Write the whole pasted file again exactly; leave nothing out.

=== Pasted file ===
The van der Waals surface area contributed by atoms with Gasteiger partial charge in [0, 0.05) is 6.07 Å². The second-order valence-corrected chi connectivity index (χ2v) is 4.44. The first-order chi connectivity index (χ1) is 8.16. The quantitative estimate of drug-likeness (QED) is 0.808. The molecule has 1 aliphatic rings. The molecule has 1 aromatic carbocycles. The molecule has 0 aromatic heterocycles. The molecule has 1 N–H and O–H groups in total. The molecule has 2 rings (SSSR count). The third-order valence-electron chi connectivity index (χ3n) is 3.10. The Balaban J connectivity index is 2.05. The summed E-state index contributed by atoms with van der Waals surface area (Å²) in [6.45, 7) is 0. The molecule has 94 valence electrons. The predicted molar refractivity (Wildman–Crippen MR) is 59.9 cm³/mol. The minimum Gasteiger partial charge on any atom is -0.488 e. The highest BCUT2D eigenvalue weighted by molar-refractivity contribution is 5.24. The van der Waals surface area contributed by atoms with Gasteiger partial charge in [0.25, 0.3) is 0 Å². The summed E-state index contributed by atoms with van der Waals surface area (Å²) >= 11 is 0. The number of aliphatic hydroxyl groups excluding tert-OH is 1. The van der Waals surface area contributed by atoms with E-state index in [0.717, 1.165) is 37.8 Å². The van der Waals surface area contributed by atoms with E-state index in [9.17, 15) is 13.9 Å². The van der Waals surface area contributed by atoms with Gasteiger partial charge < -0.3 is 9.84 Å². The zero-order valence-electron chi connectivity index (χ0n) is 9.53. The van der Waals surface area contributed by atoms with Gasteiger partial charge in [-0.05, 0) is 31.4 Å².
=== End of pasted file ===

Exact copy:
The van der Waals surface area contributed by atoms with Gasteiger partial charge in [0, 0.05) is 6.07 Å². The second-order valence-corrected chi connectivity index (χ2v) is 4.44. The first-order chi connectivity index (χ1) is 8.16. The quantitative estimate of drug-likeness (QED) is 0.808. The molecule has 1 aliphatic rings. The molecule has 1 aromatic carbocycles. The molecule has 0 aromatic heterocycles. The molecule has 1 N–H and O–H groups in total. The molecule has 2 rings (SSSR count). The third-order valence-electron chi connectivity index (χ3n) is 3.10. The Balaban J connectivity index is 2.05. The summed E-state index contributed by atoms with van der Waals surface area (Å²) in [6.45, 7) is 0. The molecule has 94 valence electrons. The predicted molar refractivity (Wildman–Crippen MR) is 59.9 cm³/mol. The minimum Gasteiger partial charge on any atom is -0.488 e. The highest BCUT2D eigenvalue weighted by molar-refractivity contribution is 5.24. The van der Waals surface area contributed by atoms with Gasteiger partial charge in [0.25, 0.3) is 0 Å². The summed E-state index contributed by atoms with van der Waals surface area (Å²) >= 11 is 0. The number of aliphatic hydroxyl groups excluding tert-OH is 1. The van der Waals surface area contributed by atoms with E-state index in [0.717, 1.165) is 37.8 Å². The van der Waals surface area contributed by atoms with E-state index in [9.17, 15) is 13.9 Å². The van der Waals surface area contributed by atoms with Gasteiger partial charge < -0.3 is 9.84 Å². The zero-order valence-electron chi connectivity index (χ0n) is 9.53. The van der Waals surface area contributed by atoms with Gasteiger partial charge in [-0.05, 0) is 31.4 Å².